for leaks was not in vogue then or for him. My FIL said they used to hold a lit match to check for leaks.

The amazing thing is this flame had to have been going for YEARS before I saw it and it never burned the
house down.  You can see some really stange things working in houses....
Link Posted: 10/8/2012 8:44:54 AM EDT







Quoted:
Quoted:



I lived in a house with aluminum wiring ....




Is aluminum wiring a problem? seems really common in homes built in the late 60's.




Two issues with aluminum wiring:
It has a higher coefficient of thermal expansion than copper, so connections tend to loosen more quickly over time as the wiring heats and cools.  I have seen many situations where aluminum wire connections to switches and receptacles have become loose enough to cause heat.  If it gets bad enough it can start a fire.
Aluminum and copper (or brass) don't get along - If they are in contact with each other and there is any trace of moisture present, electrolysis occurs quickly and degrades the connection.  I have such a juncture in my house where the original aluminum main grounding wire connects to copper plumbing.  When I had my panel upgraded last year, the installer drove two 8-foot spikes into the soil near the main panel and connected them to the panel with copper wire.  Present codes require that.  He left the original ground in place.
 
Link Posted: 10/8/2012 8:52:58 AM EDT



Quoted:



Quoted:

I lived in a house with aluminum wiring ....




Is aluminum wiring a problem? seems really common in homes built in the late 60's.


Once upon a time, aluminum was cheap. To use aluminum wire you need to up the size of wire vs. copper. I'm pretty sure its outlawed by code now.

It also breaks easily when trying to wire up switches and outlets. Lots of fires from it too.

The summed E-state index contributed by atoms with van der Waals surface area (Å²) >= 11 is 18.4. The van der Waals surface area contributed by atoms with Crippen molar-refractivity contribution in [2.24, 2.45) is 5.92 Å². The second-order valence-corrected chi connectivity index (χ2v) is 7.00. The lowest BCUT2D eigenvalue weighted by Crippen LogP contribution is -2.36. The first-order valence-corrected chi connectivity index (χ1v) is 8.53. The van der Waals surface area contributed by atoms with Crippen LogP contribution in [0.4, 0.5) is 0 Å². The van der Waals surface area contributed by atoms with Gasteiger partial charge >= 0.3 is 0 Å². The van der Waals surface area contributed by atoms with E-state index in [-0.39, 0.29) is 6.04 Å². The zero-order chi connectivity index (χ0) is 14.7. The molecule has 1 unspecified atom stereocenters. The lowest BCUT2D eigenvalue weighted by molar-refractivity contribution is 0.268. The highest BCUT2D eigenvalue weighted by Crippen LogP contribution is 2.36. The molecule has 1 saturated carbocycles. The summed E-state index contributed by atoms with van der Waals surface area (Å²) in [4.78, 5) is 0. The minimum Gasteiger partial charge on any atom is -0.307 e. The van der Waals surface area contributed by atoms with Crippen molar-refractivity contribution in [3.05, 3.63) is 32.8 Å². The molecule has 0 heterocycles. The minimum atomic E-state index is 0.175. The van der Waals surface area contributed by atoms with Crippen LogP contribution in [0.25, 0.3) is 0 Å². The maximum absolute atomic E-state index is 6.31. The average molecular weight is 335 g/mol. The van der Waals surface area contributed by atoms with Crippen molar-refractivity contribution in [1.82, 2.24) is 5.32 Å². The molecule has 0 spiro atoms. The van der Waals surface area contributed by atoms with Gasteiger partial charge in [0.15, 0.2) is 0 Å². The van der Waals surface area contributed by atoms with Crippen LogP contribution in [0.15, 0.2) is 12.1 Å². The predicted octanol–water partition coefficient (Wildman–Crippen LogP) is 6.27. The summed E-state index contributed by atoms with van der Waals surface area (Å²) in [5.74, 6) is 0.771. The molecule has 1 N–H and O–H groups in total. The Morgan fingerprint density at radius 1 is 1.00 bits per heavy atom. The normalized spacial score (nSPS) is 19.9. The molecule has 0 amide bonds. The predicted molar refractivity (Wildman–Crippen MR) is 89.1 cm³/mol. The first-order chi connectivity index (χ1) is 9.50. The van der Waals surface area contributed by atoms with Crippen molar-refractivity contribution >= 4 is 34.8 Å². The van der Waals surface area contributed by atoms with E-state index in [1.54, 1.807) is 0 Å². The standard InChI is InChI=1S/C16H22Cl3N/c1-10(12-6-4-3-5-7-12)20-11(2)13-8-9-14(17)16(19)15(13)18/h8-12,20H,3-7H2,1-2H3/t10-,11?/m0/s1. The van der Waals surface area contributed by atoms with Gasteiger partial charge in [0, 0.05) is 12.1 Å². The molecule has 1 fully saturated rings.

Link Posted: 10/8/2012 9:04:52 AM EDT
Quoted:
Quoted:
I lived in a house with aluminum wiring ....


Is aluminum wiring a problem? seems really common in homes built in the late 60's.


Aluminum romex is bad. it can start fires. Most service drops are still aluminum, but they are designed to handle it. AL romex would heat up and expand/contract more, which would cause loose connections, and shorts/etc.
Link Posted: 10/8/2012 9:09:40 AM EDT
My house was built in 1903 but was rewired with modern plastic coated wires but no ground wire sometime ago.  Whoever rewired my house deserves a beating.  Half of the outlets in the house are on the same circuit.  They cover the bedroom, living room, bathroom, and laundry room.  Want to vacuum and do laundry...click goes the breaker.  Have the home theater on and do laundry...click goes the breaker.  Running an electric heater and trying to do anything else...click goes the breaker.  It used to be fuses but I've upgraded the service to my house, moved the service to the other side of the house, added a new breaker box, replaced the small fuse box with breakers, and ran new wiring to all the major appliances.  Next up will be rewiring all the old circuits.  The lights in the basement are also wired into this circuit.  I've taken the cover off a light box to find 7 different wires coming into the box, secured by only electrical tape.
Link Posted: 10/8/2012 9:24:25 AM EDT